Oliver Williams had always been athletic. So, when simply getting dressed left him winded, he knew something was very wrong. In March, the former law enforcement professional learned he had chronic obstructive pulmonary disease (COPD). COPD is a serious lung disease that makes breathing harder over time. “People think that you can’t have a breathing problem if you look healthy,” he says.
It was Williams’ second brush with bad news in less than a year. In 2008, a 40-year smoking habit caught up with him, and he was diagnosed with lung cancer. His cancer treatment was a success, but mere months later, Williams received the COPD diagnosis.
His doctor referred him to the pulmonary rehabilitation (rehab) program at Valley Hill Therapy Center, a service of Botsford Hospital. Williams credits starting pulmonary rehab as the turning point in his treatment. “They taught me how to breathe again,” he says. The outpatient program includes supervised exercise, instruction in guided breathing techniques and individualized education on living with COPD, all provided by a highly trained, multidisciplinary staff.
COPD is a lifelong disease. But, people with COPD can learn to improve their quality of life by working with Botsford’s expert physicians and therapists.
With COPD, the tubes that carry air in and out of the lungs become partially blocked, so less air gets in. Additionally, tiny air sacs inside the lungs may be damaged, making it harder to pull oxygen from the air and put it into the blood. Some symptoms include shortness of breath, a nagging cough and a feeling of tightness in the chest.
The effects on breathing are subtle at first, says John Darin, R.R.T., director of respiratory care at Valley Hill. “Often, people don’t notice anything is wrong until they feel short of breath and excessively tired after ordinary activities, such as climbing stairs. By that point,” says Darin, “the disease is already fairly far advanced.”
Medical treatments and lifestyle changes, such as quitting smoking, can slow COPD’s progress. They can also help people with COPD feel better and stay more active.
Botsford has many specialists trained in caring for lung diseases, including COPD. Our team understands the condition and knows how to tailor a long-term treatment plan to individual needs. Outpatient, inpatient and emergency room care for COPD is available when you need it.
If you have moderate to severe COPD, outpatient pulmonary rehab also can be beneficial. The specialized programs at Valley Hill help you make the most of your lung capacity, so you can continue to enjoy your favorite activities. “Half my battle is convincing people who have a hard time getting from the living room to the bedroom that they can actually exercise,” says Wilfred VanderRoest, D.O., medical director at Valley Hill. It’s a personalized 12-week program. You’ll work one-on-one with a licensed respiratory therapist two to three sessions a week. After rehab, most patients find that they can indeed exercise. And, their quality of life improves because of it.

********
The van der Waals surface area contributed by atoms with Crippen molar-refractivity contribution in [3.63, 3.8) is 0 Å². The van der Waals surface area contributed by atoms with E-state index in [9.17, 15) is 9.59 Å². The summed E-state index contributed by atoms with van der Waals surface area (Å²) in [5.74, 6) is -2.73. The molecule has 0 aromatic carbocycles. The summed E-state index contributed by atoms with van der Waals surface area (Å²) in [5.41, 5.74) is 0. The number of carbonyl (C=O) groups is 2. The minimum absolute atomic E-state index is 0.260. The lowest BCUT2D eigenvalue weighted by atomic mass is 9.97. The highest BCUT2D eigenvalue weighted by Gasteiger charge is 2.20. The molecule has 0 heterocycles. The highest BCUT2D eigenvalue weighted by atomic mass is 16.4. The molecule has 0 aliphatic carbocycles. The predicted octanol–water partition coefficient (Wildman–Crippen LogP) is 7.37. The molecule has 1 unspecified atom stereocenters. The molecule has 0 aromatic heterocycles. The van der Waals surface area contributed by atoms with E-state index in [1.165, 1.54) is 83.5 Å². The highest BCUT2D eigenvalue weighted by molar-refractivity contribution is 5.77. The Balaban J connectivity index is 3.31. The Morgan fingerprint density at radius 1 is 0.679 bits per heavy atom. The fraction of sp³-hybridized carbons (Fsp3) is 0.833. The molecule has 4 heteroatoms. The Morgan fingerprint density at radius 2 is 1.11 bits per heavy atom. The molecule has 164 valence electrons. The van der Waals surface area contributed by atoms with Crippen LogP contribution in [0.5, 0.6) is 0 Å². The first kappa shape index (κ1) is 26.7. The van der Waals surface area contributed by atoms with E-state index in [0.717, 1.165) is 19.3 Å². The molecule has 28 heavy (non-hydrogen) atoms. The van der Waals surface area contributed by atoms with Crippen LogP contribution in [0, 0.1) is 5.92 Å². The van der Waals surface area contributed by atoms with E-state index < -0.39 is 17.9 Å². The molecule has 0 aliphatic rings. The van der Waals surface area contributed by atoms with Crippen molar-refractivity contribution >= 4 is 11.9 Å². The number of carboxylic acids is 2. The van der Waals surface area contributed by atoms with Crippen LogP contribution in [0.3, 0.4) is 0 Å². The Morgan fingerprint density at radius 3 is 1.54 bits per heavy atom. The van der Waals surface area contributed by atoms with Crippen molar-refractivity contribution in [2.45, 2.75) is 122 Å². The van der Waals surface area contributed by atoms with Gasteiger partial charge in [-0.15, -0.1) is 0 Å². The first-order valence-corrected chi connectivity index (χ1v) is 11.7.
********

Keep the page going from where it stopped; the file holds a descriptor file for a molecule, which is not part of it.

Valley Hill is one of the few pulmonary rehab programs in the area. In addition to respiratory therapy, the center also offers physical therapy. To take part in the program, you’ll need a referral from your doctor.
Treatment for COPD may also include medications. Some medications relax the muscles around the airways, opening them wider so it’s easier for air to get through. In some cases, oxygen therapy is suggested. This involves breathing in extra oxygen from a tank. Many patients are more active and rest better at night because of oxygen therapy.
Occasionally, you might experience symptom flare-ups. This might happen if you catch the flu or are around irritating smoke or fumes. Seek help immediately if you have severe difficulty catching your breath or talking, or if you have blue or gray lips or fingernails. The Botsford Emergency Center is well-equipped to handle such breathing emergencies.
Ordinarily, though, you’ll be managing COPD at home. To stay as healthy as possible, you need to work closely with your doctor and follow your treatment every day. Also, your doctor may suggest flu and pneumonia vaccinations for you.
Diagnosis: First Step to Better Health
The first step to getting treatment for COPD is an accurate diagnosis. A simple breathing test called spirometry measures airflow—how fast you can blow air out of your lungs. This test can detect COPD even before the symptoms become pronounced. When more extensive testing is needed, a complete pulmonary function test can be done at Valley Hill.
By the end of Williams’ rehab, he was benefitting from the exercise and support so much that he opted to keep coming for an aftercare program. “More people need to know about this,” he says. “I couldn’t do what I do now without it.”
Find out more about pulmonary rehabilitation. Call (248) 442-2565 for a FREE brochure about Valley Hill Therapy Center.
FREE Lung Screening
Worried about your breathing? Come in for a FREE pulmonary screening test. Call Valley Hill Therapy Center at (313) 387-3800 for an appointment.